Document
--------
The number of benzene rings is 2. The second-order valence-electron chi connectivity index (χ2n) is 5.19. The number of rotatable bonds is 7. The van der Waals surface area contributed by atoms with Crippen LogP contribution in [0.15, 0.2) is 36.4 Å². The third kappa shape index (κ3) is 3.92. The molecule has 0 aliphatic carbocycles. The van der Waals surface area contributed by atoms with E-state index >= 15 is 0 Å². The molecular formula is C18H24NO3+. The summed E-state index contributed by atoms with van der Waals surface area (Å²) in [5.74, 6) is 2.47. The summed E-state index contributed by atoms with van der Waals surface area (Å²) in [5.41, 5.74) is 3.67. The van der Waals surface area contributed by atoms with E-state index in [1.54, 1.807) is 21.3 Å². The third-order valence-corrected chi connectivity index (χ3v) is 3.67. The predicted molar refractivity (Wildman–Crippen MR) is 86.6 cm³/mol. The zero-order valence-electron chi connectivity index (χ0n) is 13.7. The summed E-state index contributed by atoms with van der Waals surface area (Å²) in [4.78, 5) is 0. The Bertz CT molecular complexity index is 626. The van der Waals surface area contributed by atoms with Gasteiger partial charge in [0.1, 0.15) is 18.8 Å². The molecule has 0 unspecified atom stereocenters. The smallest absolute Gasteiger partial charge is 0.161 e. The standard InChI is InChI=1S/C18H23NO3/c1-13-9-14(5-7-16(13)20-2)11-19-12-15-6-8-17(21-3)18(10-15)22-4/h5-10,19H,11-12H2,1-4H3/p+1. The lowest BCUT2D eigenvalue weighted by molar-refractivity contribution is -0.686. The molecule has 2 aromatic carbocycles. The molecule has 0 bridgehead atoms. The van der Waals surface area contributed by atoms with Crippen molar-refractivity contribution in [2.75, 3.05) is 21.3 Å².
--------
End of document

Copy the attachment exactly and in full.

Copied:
The number of benzene rings is 2. The second-order valence-electron chi connectivity index (χ2n) is 5.19. The number of rotatable bonds is 7. The van der Waals surface area contributed by atoms with Crippen LogP contribution in [0.15, 0.2) is 36.4 Å². The third kappa shape index (κ3) is 3.92. The molecule has 0 aliphatic carbocycles. The van der Waals surface area contributed by atoms with E-state index >= 15 is 0 Å². The molecular formula is C18H24NO3+. The summed E-state index contributed by atoms with van der Waals surface area (Å²) in [5.74, 6) is 2.47. The summed E-state index contributed by atoms with van der Waals surface area (Å²) in [5.41, 5.74) is 3.67. The van der Waals surface area contributed by atoms with E-state index in [1.54, 1.807) is 21.3 Å². The third-order valence-corrected chi connectivity index (χ3v) is 3.67. The predicted molar refractivity (Wildman–Crippen MR) is 86.6 cm³/mol. The zero-order valence-electron chi connectivity index (χ0n) is 13.7. The summed E-state index contributed by atoms with van der Waals surface area (Å²) in [4.78, 5) is 0. The Bertz CT molecular complexity index is 626. The van der Waals surface area contributed by atoms with Gasteiger partial charge in [0.1, 0.15) is 18.8 Å². The molecule has 0 unspecified atom stereocenters. The smallest absolute Gasteiger partial charge is 0.161 e. The standard InChI is InChI=1S/C18H23NO3/c1-13-9-14(5-7-16(13)20-2)11-19-12-15-6-8-17(21-3)18(10-15)22-4/h5-10,19H,11-12H2,1-4H3/p+1. The lowest BCUT2D eigenvalue weighted by molar-refractivity contribution is -0.686. The molecule has 2 aromatic carbocycles. The molecule has 0 bridgehead atoms. The van der Waals surface area contributed by atoms with Crippen molar-refractivity contribution in [2.75, 3.05) is 21.3 Å².